Unequal in the Time of the Unprecedented

By: Allen Harder

Heading into our seventh month of life under the the novel coronavirus, we have witnessed dramatic changes within our society on social media. From the recession to the millions of infected people around the world, we are experiencing a time of turmoil and loss of leadership within our country. This virus has revealed our many flaws, such as the disproportionate amount of minorities facing financial difficulties, as these people work in service jobs, rather than positions of power, and are more likely to contract and die from COVID-19, partially because they face inequities in our health system. 

We are facing a dilemma in which certain groups of people are being blatantly discriminated against. There is resistance to people of color and ethnic groups that have done everything in their power to fight for their rights. In fact, they are fighting for their lives in a time of turmoil. Police have killed 164 black men and women from Jan. 1 to Aug. 31, 2020. Racial discrimination can even impact health outcomes. The coronavirus has reflected these inequities, as Black men and women are 2.1 times more likely to die from complications, and they are 4.7 times more likely to be hospitalized, partially due to the fact that they are exposed 2.6 times more to the virus than white men and women. 

This is a systemic issue that no other nation faces to this extent. These inequities, for instance, can be seen through jobs. As there are huge wealth, income, and educational gaps between races. This can ultimately lead to lower high school completion rates and lower acceptance rates in college, thus leading minorities and poorer families to inevitably get worse positions in the work environment. These workers have limited job options, less flexibility, and their jobs tend to be less stable. Minorities like this are now more likely to be exposed to the novel coronavirus. However, that is not the only problem that we have faced.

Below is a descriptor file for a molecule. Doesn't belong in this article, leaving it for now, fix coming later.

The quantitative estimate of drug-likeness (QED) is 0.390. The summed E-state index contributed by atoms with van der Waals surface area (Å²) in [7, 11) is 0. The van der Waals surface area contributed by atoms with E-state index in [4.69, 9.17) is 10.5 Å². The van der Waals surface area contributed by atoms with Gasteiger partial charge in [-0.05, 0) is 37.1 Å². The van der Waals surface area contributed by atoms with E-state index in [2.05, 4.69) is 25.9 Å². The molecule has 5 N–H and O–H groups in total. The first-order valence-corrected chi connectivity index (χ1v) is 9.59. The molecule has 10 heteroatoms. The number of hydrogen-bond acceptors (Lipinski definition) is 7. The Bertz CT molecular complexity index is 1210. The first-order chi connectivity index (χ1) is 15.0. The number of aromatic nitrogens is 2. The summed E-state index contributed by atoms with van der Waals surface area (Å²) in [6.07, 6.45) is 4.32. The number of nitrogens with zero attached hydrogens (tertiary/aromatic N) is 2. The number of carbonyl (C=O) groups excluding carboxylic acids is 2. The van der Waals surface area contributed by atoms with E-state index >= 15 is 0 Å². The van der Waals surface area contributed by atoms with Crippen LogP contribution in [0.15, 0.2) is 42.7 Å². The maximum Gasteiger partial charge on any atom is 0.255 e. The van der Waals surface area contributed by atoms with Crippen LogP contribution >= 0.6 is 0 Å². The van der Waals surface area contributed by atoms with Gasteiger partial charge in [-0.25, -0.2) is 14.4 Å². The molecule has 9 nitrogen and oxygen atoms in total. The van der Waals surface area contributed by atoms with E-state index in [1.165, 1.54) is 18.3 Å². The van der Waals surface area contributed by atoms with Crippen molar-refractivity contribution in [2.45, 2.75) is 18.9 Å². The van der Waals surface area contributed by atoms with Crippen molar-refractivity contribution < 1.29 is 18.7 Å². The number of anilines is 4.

Climate change has been lingering in the midst of the pandemic and slowly scraping away at minorities and poorer families. This dilemma can be found in the midst of our very own neighborhoods. Redlining, the term coined by sociologist John McKnight, is the literal division of people based on the demographics of that specific area. A racist practice in which the separation of African Americans is further encouraged. It is self evident to all that it is still a form of segregation and unjustified discrimination. Places in which poorer, minority communities live are more likely to be exposed to pollutants such as smoke, dust and emissions from cars, factories and power plants. 

These people are often the same people being disproportionately affected by COVID-19. We need to understand how these socio-cultural factors can affect minorities. Whether it be the examples mentioned above, jobs, redlining, etc, the problem is finding that unique balance to save our country from a virus, racial discrimination and other formidable future threats. No one in this world gets what they want, and that is fair, yet we can conform our situation to our advantage. These advantages come as your friends, family, media and your voice. So speak your truth and stand for what is not only good, but morally right.